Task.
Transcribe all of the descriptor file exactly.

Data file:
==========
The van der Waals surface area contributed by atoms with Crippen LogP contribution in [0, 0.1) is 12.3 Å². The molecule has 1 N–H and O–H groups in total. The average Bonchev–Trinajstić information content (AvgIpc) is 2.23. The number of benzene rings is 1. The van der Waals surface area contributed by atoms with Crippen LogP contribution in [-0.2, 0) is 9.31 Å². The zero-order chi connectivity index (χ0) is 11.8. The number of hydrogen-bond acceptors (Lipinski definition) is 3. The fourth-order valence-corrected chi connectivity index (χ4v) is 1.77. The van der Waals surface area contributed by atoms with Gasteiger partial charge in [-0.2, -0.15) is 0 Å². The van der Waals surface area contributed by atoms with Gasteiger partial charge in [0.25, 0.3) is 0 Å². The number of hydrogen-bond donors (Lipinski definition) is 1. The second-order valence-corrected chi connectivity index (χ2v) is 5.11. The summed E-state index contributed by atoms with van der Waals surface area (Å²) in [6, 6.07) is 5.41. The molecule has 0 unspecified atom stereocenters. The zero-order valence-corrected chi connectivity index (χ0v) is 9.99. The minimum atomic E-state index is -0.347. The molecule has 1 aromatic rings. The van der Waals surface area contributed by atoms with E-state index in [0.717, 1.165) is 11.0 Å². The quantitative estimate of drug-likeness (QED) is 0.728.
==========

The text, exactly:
The van der Waals surface area contributed by atoms with Crippen LogP contribution in [0, 0.1) is 12.3 Å². The molecule has 1 N–H and O–H groups in total. The average Bonchev–Trinajstić information content (AvgIpc) is 2.23. The number of benzene rings is 1. The van der Waals surface area contributed by atoms with Crippen LogP contribution in [-0.2, 0) is 9.31 Å². The zero-order chi connectivity index (χ0) is 11.8. The number of hydrogen-bond acceptors (Lipinski definition) is 3. The fourth-order valence-corrected chi connectivity index (χ4v) is 1.77. The van der Waals surface area contributed by atoms with Gasteiger partial charge in [-0.2, -0.15) is 0 Å². The van der Waals surface area contributed by atoms with Gasteiger partial charge in [0.25, 0.3) is 0 Å². The number of hydrogen-bond donors (Lipinski definition) is 1. The second-order valence-corrected chi connectivity index (χ2v) is 5.11. The summed E-state index contributed by atoms with van der Waals surface area (Å²) in [6, 6.07) is 5.41. The molecule has 0 unspecified atom stereocenters. The zero-order valence-corrected chi connectivity index (χ0v) is 9.99. The minimum atomic E-state index is -0.347. The molecule has 1 aromatic rings. The van der Waals surface area contributed by atoms with E-state index in [0.717, 1.165) is 11.0 Å². The quantitative estimate of drug-likeness (QED) is 0.728.